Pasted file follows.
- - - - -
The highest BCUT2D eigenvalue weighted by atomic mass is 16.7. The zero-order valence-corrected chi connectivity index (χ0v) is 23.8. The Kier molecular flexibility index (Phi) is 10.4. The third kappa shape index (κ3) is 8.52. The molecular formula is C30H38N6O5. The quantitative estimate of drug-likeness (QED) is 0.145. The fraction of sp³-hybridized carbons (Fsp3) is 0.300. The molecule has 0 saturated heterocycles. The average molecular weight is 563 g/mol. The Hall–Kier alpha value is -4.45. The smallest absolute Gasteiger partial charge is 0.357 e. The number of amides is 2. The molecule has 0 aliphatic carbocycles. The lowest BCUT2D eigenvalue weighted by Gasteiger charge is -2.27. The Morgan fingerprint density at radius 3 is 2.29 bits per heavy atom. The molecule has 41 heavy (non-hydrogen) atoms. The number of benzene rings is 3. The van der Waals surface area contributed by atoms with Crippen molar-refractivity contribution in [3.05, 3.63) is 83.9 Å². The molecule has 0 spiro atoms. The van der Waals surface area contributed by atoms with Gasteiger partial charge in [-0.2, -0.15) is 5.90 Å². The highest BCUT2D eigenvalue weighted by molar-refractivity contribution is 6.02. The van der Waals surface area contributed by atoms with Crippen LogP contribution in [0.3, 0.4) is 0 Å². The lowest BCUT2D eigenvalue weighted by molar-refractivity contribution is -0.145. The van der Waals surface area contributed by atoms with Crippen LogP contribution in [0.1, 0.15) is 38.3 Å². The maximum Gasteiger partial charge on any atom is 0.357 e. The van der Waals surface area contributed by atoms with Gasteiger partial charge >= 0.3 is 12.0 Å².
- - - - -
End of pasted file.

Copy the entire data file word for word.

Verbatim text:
The highest BCUT2D eigenvalue weighted by atomic mass is 16.7. The zero-order valence-corrected chi connectivity index (χ0v) is 23.8. The Kier molecular flexibility index (Phi) is 10.4. The third kappa shape index (κ3) is 8.52. The molecular formula is C30H38N6O5. The quantitative estimate of drug-likeness (QED) is 0.145. The fraction of sp³-hybridized carbons (Fsp3) is 0.300. The molecule has 0 saturated heterocycles. The average molecular weight is 563 g/mol. The Hall–Kier alpha value is -4.45. The smallest absolute Gasteiger partial charge is 0.357 e. The number of amides is 2. The molecule has 0 aliphatic carbocycles. The lowest BCUT2D eigenvalue weighted by Gasteiger charge is -2.27. The Morgan fingerprint density at radius 3 is 2.29 bits per heavy atom. The molecule has 41 heavy (non-hydrogen) atoms. The number of benzene rings is 3. The van der Waals surface area contributed by atoms with Crippen molar-refractivity contribution in [3.05, 3.63) is 83.9 Å². The molecule has 0 spiro atoms. The van der Waals surface area contributed by atoms with Gasteiger partial charge in [-0.2, -0.15) is 5.90 Å². The highest BCUT2D eigenvalue weighted by molar-refractivity contribution is 6.02. The van der Waals surface area contributed by atoms with Crippen LogP contribution in [0.3, 0.4) is 0 Å². The lowest BCUT2D eigenvalue weighted by molar-refractivity contribution is -0.145. The van der Waals surface area contributed by atoms with Crippen LogP contribution in [0.1, 0.15) is 38.3 Å². The maximum Gasteiger partial charge on any atom is 0.357 e. The van der Waals surface area contributed by atoms with Gasteiger partial charge >= 0.3 is 12.0 Å².